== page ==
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Since the human genome was first sequenced, popular science has dictated that genes act as a blueprint for life — but the reality, experts are now arguing, is much more complex and beautiful.
In a new book titled “How Life Works: A User’s Guide to the New Biology,” British science writer and author Phillip Ball writes that the modern conception of genes as hard-and-fast cogs in the machine of life doesn’t at all jive with what geneticists have learned in the intervening years: that life is a messy mystery, and the genetics encoding it are its enigmatic and chaotic instruments.
In a review of the book published by the journal Nature, where Ball happens to be a longtime editor, decorated British biologist Denis Noble quoted his fellow science writer as saying that the concept of life as a machine is a “lazy metaphor.”
Instead, as both writers assert, there’s a lot of “fuzziness and imprecision” in the way genes work. Scientists now believe, for instance, that up to 70 percent of protein domains, or the strings of amino acids on the ladder steps of DNA, could be disordered, omeaning they act in diverse and surprising ways that often stump even expert scientists.
That disordering makes proteins “versatile communicators,” Ball insists — but also makes them complicated to pin down in the black-and-white thinking of genetics as a “blueprint” for life.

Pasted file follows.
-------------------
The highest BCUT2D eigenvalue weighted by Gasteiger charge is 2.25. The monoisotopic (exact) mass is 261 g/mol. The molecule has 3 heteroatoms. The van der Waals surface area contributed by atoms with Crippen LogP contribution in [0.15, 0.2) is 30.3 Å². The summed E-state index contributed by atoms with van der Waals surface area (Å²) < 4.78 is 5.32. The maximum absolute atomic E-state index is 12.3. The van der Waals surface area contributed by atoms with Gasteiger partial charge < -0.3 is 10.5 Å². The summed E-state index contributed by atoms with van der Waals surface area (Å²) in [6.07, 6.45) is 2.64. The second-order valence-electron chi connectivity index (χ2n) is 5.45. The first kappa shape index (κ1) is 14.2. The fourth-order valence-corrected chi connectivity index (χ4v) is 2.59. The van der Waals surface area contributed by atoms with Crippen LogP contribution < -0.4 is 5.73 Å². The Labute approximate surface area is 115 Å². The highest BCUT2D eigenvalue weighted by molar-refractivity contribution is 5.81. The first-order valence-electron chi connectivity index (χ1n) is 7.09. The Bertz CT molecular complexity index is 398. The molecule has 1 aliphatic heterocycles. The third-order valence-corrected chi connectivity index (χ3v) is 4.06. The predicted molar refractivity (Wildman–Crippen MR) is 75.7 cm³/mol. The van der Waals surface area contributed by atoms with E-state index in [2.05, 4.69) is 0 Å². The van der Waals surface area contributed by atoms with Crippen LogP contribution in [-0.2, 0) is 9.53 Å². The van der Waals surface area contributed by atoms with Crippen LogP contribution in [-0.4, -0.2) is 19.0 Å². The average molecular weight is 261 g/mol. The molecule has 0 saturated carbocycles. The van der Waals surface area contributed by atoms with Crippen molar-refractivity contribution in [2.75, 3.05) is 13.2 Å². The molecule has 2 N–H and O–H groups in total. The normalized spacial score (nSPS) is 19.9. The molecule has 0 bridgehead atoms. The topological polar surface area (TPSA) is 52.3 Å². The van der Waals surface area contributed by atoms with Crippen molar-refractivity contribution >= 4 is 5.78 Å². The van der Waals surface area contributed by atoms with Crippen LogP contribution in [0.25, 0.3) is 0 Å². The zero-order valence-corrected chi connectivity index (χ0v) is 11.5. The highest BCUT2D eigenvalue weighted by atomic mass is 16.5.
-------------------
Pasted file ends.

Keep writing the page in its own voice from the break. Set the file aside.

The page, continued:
In one telling example, Noble noted that there are nearly 300 genes indicating a risk for schizophrenia, which throws water in the face of a simplistic conception of genetic risk for mental illness. Enter the old nature versus nurture argument, but with a twist: everything from maternal diet to whether a given person lives in an area with significant pollution as environmental risk factors for the disorder, and you start to see that gene expression has no hard and fast switch.
Perceptions of biology don’t need to be radically shifted, both Ball and Noble contend. Rather, scientists need to help the public understand that genes are not simply one thing or another, but ever-changing parts of what makes life so fascinating.
Ultimately, as Noble quotes Ball, “we are at the beginning of a profound rethinking of how life works.”
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